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Elyse Winery - Rutherford, Napa Valley

91 Points - Steven Tanzer's International Wine Cellar

When Ray Courson met his future wife Nancy, both were working for restaurants in the Cape Cod area of Massachusetts. Both loved the business and in particular, the wine aspect that is so important to many successful restaurants.

Ray had already prepped at a couple of landmark Boston wine venues including a top restaurant and an established wine shop. His degree from the University of Massachusetts was in stone fruit (apples, peaches, pears) and he had always nurtured a strong feeling for wines. When he and Nancy married in 1983, one of the first questions Ray asked was when she would be willing to move to California. Nancy never hesitated in answering “tomorrow,” so the couple immediately moved to the Saratoga growing area of Northern California.

Ray was able to work his first harvest with Mt. Eden Vineyards but was soon convinced that the Napa Valley Region offered greater opportunities for a fledgling winemaker wannabe. They found a B & B in Rutherford that needed help and while Nancy ran the place, Ray planted a vineyard and tended the gardens. He also managed to secure a job with Tonella Vineyard Management, one of the top management companies in Napa.

“It was from the Tonellas (father and son) that I learned the ‘why’ of the vineyard business. It was from their excellent staff of Mexican workers that I learned the ‘how’,” Courson confided. “They were really good at what they did and I really learned a great deal.”

Courson’s next stop was at the well respected Whitehall Lane Winery and its winemaker Art Finkelstein, who moved Ray into the cellar from the tasting room. Finkelstein saw great promise in the New Englander and promoted him to assistant winemaker in 1986. A year later, Courson’s mentor advised him that he should begin thinking about making his own wine in case of any potential ownership changes at Whitehall Lane.

Ray Courson saw the handwriting on the wall and immediately began the project that was to become this month’s Platinum Series selection, Elyse Winery. He and Nancy named the winery after their daughter and, in 1987, released the first 286 cases of their new wine.

To Courson’s surprise, the winery’s first offerings were met with great critical acclaim. “I never really thought we could be so lucky,” Courson revealed. “I guess it was just a matter of getting some really great fruit.”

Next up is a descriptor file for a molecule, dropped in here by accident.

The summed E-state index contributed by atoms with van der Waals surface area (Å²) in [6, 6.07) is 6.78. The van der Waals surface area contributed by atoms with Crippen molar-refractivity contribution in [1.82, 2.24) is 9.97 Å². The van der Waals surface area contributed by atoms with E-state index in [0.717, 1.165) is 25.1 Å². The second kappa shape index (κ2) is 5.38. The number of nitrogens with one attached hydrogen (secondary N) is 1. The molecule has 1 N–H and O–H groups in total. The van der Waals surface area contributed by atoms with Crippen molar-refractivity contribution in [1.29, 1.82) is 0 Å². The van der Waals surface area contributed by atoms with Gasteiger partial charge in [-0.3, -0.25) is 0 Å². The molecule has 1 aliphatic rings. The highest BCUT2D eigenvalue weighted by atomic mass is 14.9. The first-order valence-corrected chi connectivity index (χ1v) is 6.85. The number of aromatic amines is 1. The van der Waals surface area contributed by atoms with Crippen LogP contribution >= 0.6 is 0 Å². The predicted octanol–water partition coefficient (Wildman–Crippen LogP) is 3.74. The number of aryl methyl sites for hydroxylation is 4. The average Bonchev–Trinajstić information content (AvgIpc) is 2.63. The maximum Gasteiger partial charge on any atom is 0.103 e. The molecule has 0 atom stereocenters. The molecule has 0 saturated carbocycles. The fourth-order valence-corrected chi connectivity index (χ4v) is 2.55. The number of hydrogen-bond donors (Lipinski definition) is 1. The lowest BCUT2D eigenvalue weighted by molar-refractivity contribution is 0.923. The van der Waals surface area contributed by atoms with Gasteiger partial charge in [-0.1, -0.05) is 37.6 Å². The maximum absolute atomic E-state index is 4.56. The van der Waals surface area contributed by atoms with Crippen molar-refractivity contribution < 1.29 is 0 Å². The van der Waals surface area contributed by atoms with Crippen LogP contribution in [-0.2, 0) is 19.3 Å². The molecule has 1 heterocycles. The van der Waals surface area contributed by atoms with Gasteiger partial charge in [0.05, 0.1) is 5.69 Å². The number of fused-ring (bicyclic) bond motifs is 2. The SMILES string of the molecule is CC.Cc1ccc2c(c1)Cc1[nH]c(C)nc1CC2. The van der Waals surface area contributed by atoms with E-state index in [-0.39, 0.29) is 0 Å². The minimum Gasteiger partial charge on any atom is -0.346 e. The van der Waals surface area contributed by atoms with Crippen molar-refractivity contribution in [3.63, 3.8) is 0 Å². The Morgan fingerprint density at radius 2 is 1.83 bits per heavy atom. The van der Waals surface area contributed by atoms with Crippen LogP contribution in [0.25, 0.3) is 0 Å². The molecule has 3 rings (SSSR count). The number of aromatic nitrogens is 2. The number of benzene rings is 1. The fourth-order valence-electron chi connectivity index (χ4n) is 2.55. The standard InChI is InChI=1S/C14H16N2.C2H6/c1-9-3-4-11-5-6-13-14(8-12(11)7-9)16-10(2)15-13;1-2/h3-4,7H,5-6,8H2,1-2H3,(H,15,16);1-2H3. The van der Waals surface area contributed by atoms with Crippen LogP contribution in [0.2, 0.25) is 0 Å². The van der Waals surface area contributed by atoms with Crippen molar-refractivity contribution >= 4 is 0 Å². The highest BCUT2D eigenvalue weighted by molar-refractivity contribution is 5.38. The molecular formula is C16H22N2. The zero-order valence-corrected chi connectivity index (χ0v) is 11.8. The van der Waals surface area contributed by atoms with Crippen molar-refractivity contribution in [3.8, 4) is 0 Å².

Modesty aside, Courson believes steadfastly that it takes superior fruit to produce top class wines. “We can do something about the end product with our blending, and apply some winemaking techniques, but the real truth is that if you don’t have it from the vineyards, you won’t have it in the bottle.”

Over the next two decades, production has risen at Elyse Winery to over 10,000 cases, a level that Ray Courson, now 61, has started scaling back. He said that he expects to level out somewhere in the 8,500 – 9,500 cases each year, depending on the fruit quality of each vintage.

He has also scaled back his number of growers, from twenty-two to the present fourteen that supply him with most of his fruit. He has a smallish 2 ½ acre planting at the winery on Hoffman Lane, a vineyard that Ray works himself and brings him a great deal of satisfaction.

“I simply love the vineyard end of the winery business, and there’s nothing I’d rather do than be out working among the vines. Nancy is the beauty of the operation and also the brains. She runs the entire business and leaves the vineyard end for me,” he stated flatly.

It is Elyse Winery’s aim to have mostly single vineyard designated wines in the near future, with three Cabernet Sauvignon and three Zinfandel selections as the trendsetters.

The winery’s namesake, Elyse Courson, 23, is finishing her college work but wants to become a teacher in the future. The Courson’s other child, son Jacob, 19, (better known as Jake), also has a winery named after him (Jacob Franklin) that deals with Rhône varietals. Jake seems to be leaning toward following his family into the wine business, a fact that brings smiles to Ray Courson’s rounded face.

“I’d love for him to get into the business,” he finalized. “I think he would enjoy it as much as his mother and I do. As I told you before, there is absolutely nothing I’d rather do; it has been the best for our lives.”

  1. Elyse
    2006 Petite Sirah
    Napa Valley
    Napa Valley


    91 - Stephan Tanzer
    id: 354